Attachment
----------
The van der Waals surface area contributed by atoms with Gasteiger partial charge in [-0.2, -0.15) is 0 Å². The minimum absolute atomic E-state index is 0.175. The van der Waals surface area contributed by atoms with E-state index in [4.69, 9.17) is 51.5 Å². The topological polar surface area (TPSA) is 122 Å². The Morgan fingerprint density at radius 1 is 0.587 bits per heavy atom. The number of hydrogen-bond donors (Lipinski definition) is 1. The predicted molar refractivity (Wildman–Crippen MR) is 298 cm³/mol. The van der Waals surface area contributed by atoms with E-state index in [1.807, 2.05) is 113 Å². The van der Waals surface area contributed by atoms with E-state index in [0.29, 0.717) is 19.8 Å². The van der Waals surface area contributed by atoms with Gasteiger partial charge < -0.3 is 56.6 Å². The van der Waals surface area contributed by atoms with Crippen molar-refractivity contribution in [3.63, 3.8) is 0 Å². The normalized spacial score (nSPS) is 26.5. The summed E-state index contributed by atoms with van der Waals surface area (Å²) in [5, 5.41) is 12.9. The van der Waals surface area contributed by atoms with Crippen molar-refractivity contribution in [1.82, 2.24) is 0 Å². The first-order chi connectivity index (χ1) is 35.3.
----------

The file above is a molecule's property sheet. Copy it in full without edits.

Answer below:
The van der Waals surface area contributed by atoms with Gasteiger partial charge in [-0.2, -0.15) is 0 Å². The minimum absolute atomic E-state index is 0.175. The van der Waals surface area contributed by atoms with E-state index in [4.69, 9.17) is 51.5 Å². The topological polar surface area (TPSA) is 122 Å². The Morgan fingerprint density at radius 1 is 0.587 bits per heavy atom. The number of hydrogen-bond donors (Lipinski definition) is 1. The predicted molar refractivity (Wildman–Crippen MR) is 298 cm³/mol. The van der Waals surface area contributed by atoms with E-state index in [1.807, 2.05) is 113 Å². The van der Waals surface area contributed by atoms with E-state index in [0.29, 0.717) is 19.8 Å². The van der Waals surface area contributed by atoms with Gasteiger partial charge < -0.3 is 56.6 Å². The van der Waals surface area contributed by atoms with Crippen molar-refractivity contribution in [3.63, 3.8) is 0 Å². The normalized spacial score (nSPS) is 26.5. The summed E-state index contributed by atoms with van der Waals surface area (Å²) in [5, 5.41) is 12.9. The van der Waals surface area contributed by atoms with Crippen molar-refractivity contribution in [1.82, 2.24) is 0 Å². The first-order chi connectivity index (χ1) is 35.3.